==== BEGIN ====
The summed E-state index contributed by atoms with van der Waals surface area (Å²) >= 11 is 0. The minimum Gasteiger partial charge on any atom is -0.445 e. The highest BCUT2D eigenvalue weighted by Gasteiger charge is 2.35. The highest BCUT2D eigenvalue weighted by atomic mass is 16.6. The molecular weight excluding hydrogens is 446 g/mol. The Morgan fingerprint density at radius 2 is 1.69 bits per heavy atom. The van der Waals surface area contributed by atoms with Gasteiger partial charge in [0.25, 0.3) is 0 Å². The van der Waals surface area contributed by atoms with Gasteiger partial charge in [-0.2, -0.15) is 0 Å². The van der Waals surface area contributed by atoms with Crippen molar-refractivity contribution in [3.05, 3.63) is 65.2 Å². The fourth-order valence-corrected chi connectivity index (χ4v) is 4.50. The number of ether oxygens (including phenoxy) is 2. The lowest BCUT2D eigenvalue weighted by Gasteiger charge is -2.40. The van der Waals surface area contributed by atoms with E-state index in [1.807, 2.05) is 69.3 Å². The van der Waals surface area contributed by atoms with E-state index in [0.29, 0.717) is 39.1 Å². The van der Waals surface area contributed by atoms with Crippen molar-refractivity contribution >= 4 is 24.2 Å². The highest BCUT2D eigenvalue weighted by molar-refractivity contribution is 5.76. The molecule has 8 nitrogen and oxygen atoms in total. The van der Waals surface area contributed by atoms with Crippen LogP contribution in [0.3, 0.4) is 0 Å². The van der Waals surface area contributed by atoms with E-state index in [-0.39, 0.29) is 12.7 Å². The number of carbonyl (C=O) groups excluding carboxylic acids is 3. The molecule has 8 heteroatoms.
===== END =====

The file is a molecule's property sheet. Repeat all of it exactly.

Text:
The summed E-state index contributed by atoms with van der Waals surface area (Å²) >= 11 is 0. The minimum Gasteiger partial charge on any atom is -0.445 e. The highest BCUT2D eigenvalue weighted by Gasteiger charge is 2.35. The highest BCUT2D eigenvalue weighted by atomic mass is 16.6. The molecular weight excluding hydrogens is 446 g/mol. The Morgan fingerprint density at radius 2 is 1.69 bits per heavy atom. The van der Waals surface area contributed by atoms with Gasteiger partial charge in [0.25, 0.3) is 0 Å². The van der Waals surface area contributed by atoms with Gasteiger partial charge in [-0.2, -0.15) is 0 Å². The van der Waals surface area contributed by atoms with Crippen molar-refractivity contribution in [3.05, 3.63) is 65.2 Å². The fourth-order valence-corrected chi connectivity index (χ4v) is 4.50. The number of ether oxygens (including phenoxy) is 2. The lowest BCUT2D eigenvalue weighted by Gasteiger charge is -2.40. The van der Waals surface area contributed by atoms with E-state index in [1.807, 2.05) is 69.3 Å². The van der Waals surface area contributed by atoms with E-state index in [0.29, 0.717) is 39.1 Å². The van der Waals surface area contributed by atoms with Crippen molar-refractivity contribution >= 4 is 24.2 Å². The highest BCUT2D eigenvalue weighted by molar-refractivity contribution is 5.76. The molecule has 8 nitrogen and oxygen atoms in total. The van der Waals surface area contributed by atoms with Crippen LogP contribution in [0.3, 0.4) is 0 Å². The van der Waals surface area contributed by atoms with E-state index in [-0.39, 0.29) is 12.7 Å². The number of carbonyl (C=O) groups excluding carboxylic acids is 3. The molecule has 8 heteroatoms.